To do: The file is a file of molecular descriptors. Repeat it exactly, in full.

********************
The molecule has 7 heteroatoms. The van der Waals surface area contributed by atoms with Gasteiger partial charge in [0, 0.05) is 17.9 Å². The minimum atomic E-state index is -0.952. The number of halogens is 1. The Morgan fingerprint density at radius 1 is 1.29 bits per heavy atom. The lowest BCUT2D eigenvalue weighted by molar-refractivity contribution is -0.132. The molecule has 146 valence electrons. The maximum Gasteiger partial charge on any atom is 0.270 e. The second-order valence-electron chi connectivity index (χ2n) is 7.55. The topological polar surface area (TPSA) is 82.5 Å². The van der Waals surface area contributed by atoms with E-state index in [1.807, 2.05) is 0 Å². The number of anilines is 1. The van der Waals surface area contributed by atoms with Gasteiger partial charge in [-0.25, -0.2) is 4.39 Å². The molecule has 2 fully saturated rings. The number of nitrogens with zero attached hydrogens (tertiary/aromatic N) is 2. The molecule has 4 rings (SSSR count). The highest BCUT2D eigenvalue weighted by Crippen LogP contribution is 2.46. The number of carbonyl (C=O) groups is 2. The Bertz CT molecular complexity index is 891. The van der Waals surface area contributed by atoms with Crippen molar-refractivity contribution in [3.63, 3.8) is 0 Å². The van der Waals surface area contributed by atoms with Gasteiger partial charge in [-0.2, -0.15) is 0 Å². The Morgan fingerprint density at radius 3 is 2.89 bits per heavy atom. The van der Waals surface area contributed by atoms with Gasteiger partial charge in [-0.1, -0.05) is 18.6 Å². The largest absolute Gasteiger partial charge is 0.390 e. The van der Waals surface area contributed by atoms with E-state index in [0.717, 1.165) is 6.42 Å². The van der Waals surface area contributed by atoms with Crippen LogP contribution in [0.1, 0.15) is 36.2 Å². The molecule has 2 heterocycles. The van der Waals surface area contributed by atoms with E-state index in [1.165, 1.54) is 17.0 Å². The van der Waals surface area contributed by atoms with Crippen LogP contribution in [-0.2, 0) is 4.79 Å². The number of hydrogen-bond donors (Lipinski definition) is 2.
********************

The molecule has 7 heteroatoms. The van der Waals surface area contributed by atoms with Gasteiger partial charge in [0, 0.05) is 17.9 Å². The minimum atomic E-state index is -0.952. The number of halogens is 1. The Morgan fingerprint density at radius 1 is 1.29 bits per heavy atom. The lowest BCUT2D eigenvalue weighted by molar-refractivity contribution is -0.132. The molecule has 146 valence electrons. The maximum Gasteiger partial charge on any atom is 0.270 e. The second-order valence-electron chi connectivity index (χ2n) is 7.55. The topological polar surface area (TPSA) is 82.5 Å². The van der Waals surface area contributed by atoms with E-state index in [1.807, 2.05) is 0 Å². The number of anilines is 1. The van der Waals surface area contributed by atoms with Gasteiger partial charge in [-0.25, -0.2) is 4.39 Å². The molecule has 2 fully saturated rings. The number of nitrogens with zero attached hydrogens (tertiary/aromatic N) is 2. The molecule has 4 rings (SSSR count). The highest BCUT2D eigenvalue weighted by Crippen LogP contribution is 2.46. The number of carbonyl (C=O) groups is 2. The Bertz CT molecular complexity index is 891. The van der Waals surface area contributed by atoms with Crippen molar-refractivity contribution in [3.63, 3.8) is 0 Å². The van der Waals surface area contributed by atoms with Gasteiger partial charge in [-0.2, -0.15) is 0 Å². The Morgan fingerprint density at radius 3 is 2.89 bits per heavy atom. The van der Waals surface area contributed by atoms with Gasteiger partial charge in [-0.1, -0.05) is 18.6 Å². The largest absolute Gasteiger partial charge is 0.390 e. The van der Waals surface area contributed by atoms with E-state index in [0.717, 1.165) is 6.42 Å². The van der Waals surface area contributed by atoms with Crippen LogP contribution in [0.1, 0.15) is 36.2 Å². The molecule has 2 heterocycles. The van der Waals surface area contributed by atoms with E-state index in [1.165, 1.54) is 17.0 Å². The van der Waals surface area contributed by atoms with Crippen LogP contribution in [-0.2, 0) is 4.79 Å². The number of hydrogen-bond donors (Lipinski definition) is 2.